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What is complementary medicine and how does it help someone with TBI?

Complementary medicine is also known as Integrative medicine and Alternative medicine. It is defined by the National Center for Complementary and Alternative Medicine, a division of the National Institute of Health, as unconventional treatment used in addition to treatment recommended by a physician.

Complementary medicine is healing-oriented medicine that takes into account the whole person (body, mind and spirit), as well as all aspects of lifestyle. It emphasizes therapeutic relationships and makes use of all available therapies, both conventional and alternative.

Basically, you get more than a 6-minute visit.

Where can you get alternative treatments?

Complementary medicine has come out of the fringes and into the mainstream. If you Google "University Complementary Medical Centers," you get 18,700,000 results. Nearly every University Medical Center has a division of and center for Complementary Medicine. That means they are teaching it to medical students and nursing students, they are researching the efficacy of complementary therapies and they are using it for patient care.

So what types of therapies are involved?

Chiropractic is the most common complementary therapy. Massage, acupuncture, meditation and yoga are all very common treatments as well. Support Groups have emerged as a key component because they have been shown to prolong life and prevent (re)occurrence of disease. Diet and exercise are also critical components of any plan of care. All complementary medicine is specialized to meet the unique needs of each patient.

What's more, complementary medicine also shows that human experiences such as love, touch, relationships and connectedness are powerful determinants for prognosis and healing. For example, the University of Texas medical School did a study (Thomas Oxman, principle researcher) where people about to undergo open heart surgery were asked two questions:

1. Are you a member of a social group that meets regularly (bridge club, civic group, sports group)?
2. Do you draw strength from a religious faith?

Those who answered "no" to both questions had a seven times greater incidence of death six months after surgery than those who answered "yes" to both questions.

World-renowned heart physician and founder of Preventive Medicine Research Institute, Dean Ornish M.D., has written a New York Times bestseller (Love and Survival) on the power of love and intimacy to actually heal and reverse heart disease.

Is there actual evidence that complementary medicine works?

Yes. In fact, there is a scientific basis for the healing power of alternative therapies. Dr. Ornish has done extensive review of the literature on the healing power of love and intimacy - see Chapter 2, Love and Survival.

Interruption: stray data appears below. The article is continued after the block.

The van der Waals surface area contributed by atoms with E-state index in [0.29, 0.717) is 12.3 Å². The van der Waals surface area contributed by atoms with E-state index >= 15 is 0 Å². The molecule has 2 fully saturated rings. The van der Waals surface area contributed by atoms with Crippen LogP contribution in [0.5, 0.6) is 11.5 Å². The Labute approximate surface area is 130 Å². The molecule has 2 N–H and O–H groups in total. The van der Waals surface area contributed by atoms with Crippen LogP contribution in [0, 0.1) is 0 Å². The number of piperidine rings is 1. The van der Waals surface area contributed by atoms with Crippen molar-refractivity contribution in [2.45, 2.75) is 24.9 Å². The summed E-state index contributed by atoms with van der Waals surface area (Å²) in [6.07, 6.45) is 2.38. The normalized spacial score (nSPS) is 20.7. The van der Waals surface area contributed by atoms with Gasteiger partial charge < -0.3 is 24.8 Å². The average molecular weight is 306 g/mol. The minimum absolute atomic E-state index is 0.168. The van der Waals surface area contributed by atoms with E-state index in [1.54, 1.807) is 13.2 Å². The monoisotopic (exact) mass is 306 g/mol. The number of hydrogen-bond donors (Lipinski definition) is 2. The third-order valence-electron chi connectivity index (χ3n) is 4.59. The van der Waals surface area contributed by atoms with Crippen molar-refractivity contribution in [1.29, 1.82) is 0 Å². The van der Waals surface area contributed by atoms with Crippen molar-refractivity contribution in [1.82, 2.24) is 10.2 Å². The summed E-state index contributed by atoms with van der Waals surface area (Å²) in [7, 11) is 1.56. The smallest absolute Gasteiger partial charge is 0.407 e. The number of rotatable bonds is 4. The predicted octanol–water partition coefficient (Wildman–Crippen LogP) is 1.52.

David Spiegel, M.D., at the Stanford University Medical Center, found that woman with breast cancer lived twice as long if they participated in a support group than woman with breast cancer who did not.

Each University Integrative Healing Center's Web site provides links to studies and current research on the efficacy of integrative medicine as well.

Whatever the symptoms, or condition, complementary medicine considers all aspects of a person's health in the treatment plan. Does that mean you'll be sipping on green tea and vegetable soup between your a.m. massage and afternoon support group? Yeah, something like that.

This sounds fine, but I'm sorry the post didn't include a warning about all the crackpot stuff that goes under the rubric of "Alternative medecine". In fact most "Alternative medecine" is anything but medecine: It's a shameful grab for people's money, a callous and uncaring contempt for the health of the person. They prey upon people's wishful thinking. But don't worry -- common sense can guide you away from the junk. If you can, get a physician you can talk to. Use your common sense. For example massage won't hurt you and it certainly makes one feel more relaxed. That's good. Taking some crazy herbs based upon one person's word that they'll work or some new agey book or the word of the health food store is just a bad idea. NIH spends millions evaluating herbs and other alternative things -- if they work you can bet they'll be solid data to support it. Then you might look at the herb again. 99.99999% of that stuff is baloney at best, dangerous at worst. Sure, a lot of drugs are bullshit and unecessary, but if we're talking about real disease here that can't be treated with diet and exercise, then your physician's understanding of the disease (and the drugs) should be overwhelmingly your main guide.

Unquestionably, a positive mental outlook (i.e. hope and support) increases chances for a positive outcome for an illness or for life in general. It really doesn't matter how the outlook is achieved. Being depressed shortens lives, sad to say, perhaps from increased stress. However, phoney treatments often keep people from "taking their medecine", which may be unpalatable, literally and figuratively, but does actual good. Sadly, many people don't get the good advice they need from their physician. Nearly all of these Dr.s are decent, but they all have their own human quirks. If you can, find one you can talk to.
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